Messages & Channelings

Our world is in the midst of an emotional meltdown. As a psychiatrist, I've seen that many people are addicted to the adrenaline rush of anxiety, known as the "fight or flight" response, and they don't know how to defuse it. An example of this is obsessively watching the news about natural disasters, trauma, economic stress and violence, and then not being able to turn bad news off. Also, people are prone to "techno-despair"

If you want to see people flip their lids fast, try invading their personal space. These intrusions cause our stress hormones to skyrocket and can affect our physical and mental health. Blood pressure, heart rate, and muscle tension are all affected.

Dr. Judith Orloff > Tapping the Power of Your Dreams

As a psychiatrist, I believe that dreams provide extraordinary insights into improving your health, relationships and career. I consult my dreams for all important decisions using a technique that I describe in "Emotional Freedom" and below. You'd be surprised by the invaluable advice that your dreams give, either spontaneously or on request.

Dr. Judith Orloff > The Power of Generosity and Anonymous Giving

Generosity is an expansive energy. As Norman Lear told me in an interview for the book, “You receive as you give. But you have to expend energy to get energy. Electricity happens from rubbing two wires together. That’s what giving does for me.” Stinginess is constrictive. If you’re on the cheap side, don’t worry. But wake up! Realize it’s a huge drawback; take contrary action. How?

"Déjà Vu" is a common intuitive experience that has happened to many of us. The expression is derived from the French, meaning "already seen." When it occurs, it seems to spark our memory of a place we have already been, a person we have already seen, or an act we have already done. It is a signal to pay special attention to what is taking place, perhaps to receive a specific lesson in a certain area or complete what is not yet finished.

A resentment is a grudge that you harbor after you've felt mistreated. It's easy to hold on to all the incidents that angered you, from a gossiping hairdresser to a two-timing ex-husband. And, if you took a poll, you'd probably get a lot of people on your side about your right to stay resentful. According to such logic, as time passes, you have "the right" to get angrier, becoming a broken record of complaints. But is that the sour person you want to be?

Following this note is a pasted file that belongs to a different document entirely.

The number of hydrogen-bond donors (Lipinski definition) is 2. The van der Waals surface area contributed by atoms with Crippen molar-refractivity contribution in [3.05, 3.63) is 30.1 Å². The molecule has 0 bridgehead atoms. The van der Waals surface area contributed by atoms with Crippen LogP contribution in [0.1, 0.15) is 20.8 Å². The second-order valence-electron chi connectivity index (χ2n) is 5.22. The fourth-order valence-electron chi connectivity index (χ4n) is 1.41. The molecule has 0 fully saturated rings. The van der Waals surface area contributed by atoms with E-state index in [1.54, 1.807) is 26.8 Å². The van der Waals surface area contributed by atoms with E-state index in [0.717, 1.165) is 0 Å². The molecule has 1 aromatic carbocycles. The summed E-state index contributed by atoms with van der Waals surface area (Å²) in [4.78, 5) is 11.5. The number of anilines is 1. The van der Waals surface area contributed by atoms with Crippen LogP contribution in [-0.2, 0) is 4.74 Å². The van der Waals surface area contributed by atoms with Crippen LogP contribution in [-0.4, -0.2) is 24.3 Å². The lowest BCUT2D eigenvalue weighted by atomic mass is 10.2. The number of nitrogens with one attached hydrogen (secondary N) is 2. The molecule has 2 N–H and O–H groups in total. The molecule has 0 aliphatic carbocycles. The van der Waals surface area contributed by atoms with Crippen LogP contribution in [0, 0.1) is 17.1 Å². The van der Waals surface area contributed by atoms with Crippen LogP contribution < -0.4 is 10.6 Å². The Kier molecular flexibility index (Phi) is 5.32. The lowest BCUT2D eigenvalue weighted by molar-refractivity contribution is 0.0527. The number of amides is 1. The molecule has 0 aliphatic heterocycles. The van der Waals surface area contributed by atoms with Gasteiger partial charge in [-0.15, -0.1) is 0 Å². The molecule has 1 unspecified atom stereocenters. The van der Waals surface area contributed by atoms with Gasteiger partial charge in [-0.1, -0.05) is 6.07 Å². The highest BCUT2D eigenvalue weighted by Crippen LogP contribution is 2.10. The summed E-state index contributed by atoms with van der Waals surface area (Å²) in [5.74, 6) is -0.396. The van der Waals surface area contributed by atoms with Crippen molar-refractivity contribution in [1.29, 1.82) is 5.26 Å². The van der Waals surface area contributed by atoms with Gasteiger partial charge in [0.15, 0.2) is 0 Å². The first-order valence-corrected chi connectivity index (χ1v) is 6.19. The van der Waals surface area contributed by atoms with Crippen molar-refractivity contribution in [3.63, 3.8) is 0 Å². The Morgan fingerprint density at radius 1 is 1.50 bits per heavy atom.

For over twenty years as physician, I’ve witnessed, time and again, the healing power of tears. Tears are your body’s release valve for stress, sadness, grief, anxiety, and frustration. Also, you can have tears of joy, say when a child is born or tears of relief when a difficulty has passed. In my own life, I am grateful when I can cry. It feels cleansing, a way to purge pent up emotions so they don’t lodge in my body as stress symptoms such as fatigue or pain. To stay healthy and release stress, I encourage my patients to cry. For both men and women, tears are a sign of courage, strength, and authenticity.

Dr. Judith Orloff > How To Stop Comparing Yourself To Others

As a psychiatrist, I realize that comparing is a natural tendency we all have. It can be absolutely neutral, as when you merely evaluate similarities and differences. Such comparison is essential for astute reasoning. It’s also productive if you’re inspired to emulate another’s impressive traits.

Loneliness gets to some more than others. But why it hangs on isn't always apparent when read by traditional medical eyes. In my practice and workshops I've been struck by how many sensitive, empathic people who I call "emotional empaths" come to me, lonely, wanting a romantic partner, yet remaining single for years.

People we love can sometimes drain us the most. Our mates may not be trying to do this, but life's demands add up. For instance, at the end of a long day, he or she might come home in a negative mood or is needy and overbearing. Sometimes the draining behavior may go beyond this, when they become argumentative or hurtful. As a psychiatrist, I help my patients address these behaviors with their mates in a tactful, loving way to find positive solutions. Learning this skill is a wonderful Valentine's Day resolution to make in February, the month of love, and throughout the year.

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